Enter the Three Red Lines and our main rhinoceros, er… character, of Evergrande. The Three Red Lines is a policy rolled out by Chinese regulators in 2020, limiting the amount a developer’s debt may increase every year to 15%. For each red line crossed, that amount drops 5%. The lines are: 1) the liability-to-asset ratio (excluding advance receipts) must be less than 70%, 2) the net-gearing ratio must be less than 100%, and 3) the cash-to-short-term-debt ratio must be more than 1x. What the red lines are isn’t particularly important. What is important is that they have seriously tightened the belt on Chinese property developers: as of January 2021, Standard & Poor’s estimated that only 6.3% of their rated developers could comply with all three lines. Of the largest 30, 15 have crossed at least one line. Evergrande has crossed two, limiting the amount of debt it can take on to only 5% above last year.
Even before the Three Red Lines, Evergrande got creative in its fundraising, which is why its potential collapse could be so disastrous. First, their business model involved taking on considerable debt to fund future projects. Evergrande would take a loan from a bank to buy property from a local government to develop, then, before a shovel was in hand, sell the apartments to buyers. This was easy because of the rampant speculation. Second, Evergrande would pay contractors working on the project in commercial paper rather than cash, so there wasn’t any money walking out the door. Third, Evergrande issued a Wealth Management Product (WMP), an investment vehicle regulated by local financial asset regulators rather than national banking regulators. Though relatively common in China, WMPs are of dubious quality, and for Evergrande, it was like letting your landlord be your investment banker. Many apartment buyers were pressured into buying Evergrande’s WMPs when buying apartments. Because people were buying their apartment more for its value as an investment vehicle than for its value as a home, few thought twice before investing considerable sums into Evergrande’s WMPs as well. In this way, Evergrande’s business model was more akin to an investment company whose principal asset was real estate rather than a property developer.
While pre-selling homes, paying contractors in commercial paper, and offering WMPs is not uncommon for Chinese property developers, the reason why Evergrande is at the center of the current crisis is that they still needed more money. For that, they looked to their employees. Evergrande employs a lot of people. First, they turned to executives for funding, but when they ran dry, Evergrande offered investment vehicles to employees further down the org chart. Seventy percent to eighty percent of employees were offered the investment, and many were pressured into investing with the threat of losing bonuses. Called chaoshoubao, the employee investment vehicle promised incredible returns. As you may predict, those returns never appeared.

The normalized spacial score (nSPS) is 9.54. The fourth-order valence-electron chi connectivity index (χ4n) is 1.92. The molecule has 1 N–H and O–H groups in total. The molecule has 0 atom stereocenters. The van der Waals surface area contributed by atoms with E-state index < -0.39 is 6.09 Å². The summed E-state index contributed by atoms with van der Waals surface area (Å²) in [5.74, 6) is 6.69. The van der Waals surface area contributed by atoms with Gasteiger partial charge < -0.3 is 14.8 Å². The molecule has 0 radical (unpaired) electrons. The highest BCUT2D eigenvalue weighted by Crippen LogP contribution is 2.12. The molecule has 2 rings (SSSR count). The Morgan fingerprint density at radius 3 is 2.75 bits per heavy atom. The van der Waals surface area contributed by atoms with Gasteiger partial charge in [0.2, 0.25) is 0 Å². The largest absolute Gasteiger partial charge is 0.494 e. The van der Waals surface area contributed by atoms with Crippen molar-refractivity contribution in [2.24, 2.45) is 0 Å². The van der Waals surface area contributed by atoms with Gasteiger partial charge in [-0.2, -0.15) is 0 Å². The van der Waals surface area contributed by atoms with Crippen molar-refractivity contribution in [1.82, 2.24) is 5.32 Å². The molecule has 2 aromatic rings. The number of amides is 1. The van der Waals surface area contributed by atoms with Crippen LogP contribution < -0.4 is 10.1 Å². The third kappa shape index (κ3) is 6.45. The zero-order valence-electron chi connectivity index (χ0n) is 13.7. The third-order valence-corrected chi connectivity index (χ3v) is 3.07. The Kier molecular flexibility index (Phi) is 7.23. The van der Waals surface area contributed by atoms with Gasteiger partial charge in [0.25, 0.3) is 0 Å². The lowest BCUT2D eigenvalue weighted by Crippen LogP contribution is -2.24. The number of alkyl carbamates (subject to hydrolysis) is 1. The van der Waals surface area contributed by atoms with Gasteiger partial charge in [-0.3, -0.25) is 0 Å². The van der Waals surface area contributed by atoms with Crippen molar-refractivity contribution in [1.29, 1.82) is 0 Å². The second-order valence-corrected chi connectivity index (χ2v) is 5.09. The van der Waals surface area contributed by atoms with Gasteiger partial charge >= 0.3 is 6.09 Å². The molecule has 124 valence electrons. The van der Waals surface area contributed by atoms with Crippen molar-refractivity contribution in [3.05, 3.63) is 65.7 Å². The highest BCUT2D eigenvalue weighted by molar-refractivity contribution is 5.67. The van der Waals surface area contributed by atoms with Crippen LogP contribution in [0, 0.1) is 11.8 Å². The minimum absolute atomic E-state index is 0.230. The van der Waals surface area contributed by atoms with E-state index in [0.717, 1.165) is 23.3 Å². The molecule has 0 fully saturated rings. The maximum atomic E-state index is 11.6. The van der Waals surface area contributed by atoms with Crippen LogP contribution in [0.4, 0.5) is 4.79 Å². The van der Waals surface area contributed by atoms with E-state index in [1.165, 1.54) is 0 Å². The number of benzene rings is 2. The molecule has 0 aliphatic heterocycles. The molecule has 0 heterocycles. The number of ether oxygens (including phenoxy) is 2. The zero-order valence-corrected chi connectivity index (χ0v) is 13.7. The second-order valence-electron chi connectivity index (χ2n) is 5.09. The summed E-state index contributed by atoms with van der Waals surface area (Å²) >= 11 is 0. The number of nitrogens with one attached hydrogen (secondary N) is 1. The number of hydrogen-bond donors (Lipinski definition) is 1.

Now that Evergrande cannot take on any more debt to fund its operation, employees are rightfully angry and protesting at Evergrande’s offices. As disgruntled employees have taken to both WeChat and the streets, the Party has responded by silencing dissent and deleting WeChat posts.
Perhaps the only upside of this unfortunate situation is that the risk of Evergrande’s collapse, or the collapse of the entire Chinese property sector, poses only a small risk to the international financial system. Unlike the collapse of Lehman Brothers, where most of the creditors were international financial institutions, most of Evergrande’s debtors are local to China. There is some risk of contagion, as large funds such as UBS and BlackRock have investments in Evergrande, but compared to the amount of Evergrande debt held by Chinese citizens, this amount is low.
With the threat to Chinese citizens so high, naturally, Chinese regulators are keen on giving Evergrande a smooth landing. Evergrande paid their last three bond payments a day before the grace period was up, but no one is quite sure where they got the funds to do so. Potential suitors for pieces of Evergrande’s business have been dissuaded by the amount of debt held, but some sources have floated that the government will not factor in acquired debt when calculating whether the acquirer has violated the Three Red Lines. Where developers were a major source of revenue for the local Party, the government has increased the amount of land purchased for infrastructure projects. State developers bought 75% of the land sold at auction in the past three months, up from 45%. The state hasn’t totally closed the gap for local governments. One-third of auctions failed for not reaching the reserve price, up from 6.3%. Finally, while I don’t want to in any way condone the suppression of dissent, by suppressing news of protests, the Chinese government is reducing the amount of panic selling in the market. The secondary market for the commercial paper issued to contractors is the main area of concern for panic selling, and up to this point, things seem… normal.
China seems to have dodged Evergrande’s gray rhino by forcing it to charge before it was ready. What remains to be seen is whether it will double back for another round.
Author Bio: Evan Conner is a 2L at The George Washington University Law School. He is interested in debt and financial technology issues and how those issues appear in the global economy. Outside of law school, he enjoys making coffee and arguing about music in TikTok comment sections. He received his Bachelor of Music in Sound Recording Technology from the University of Massachusetts Lowell.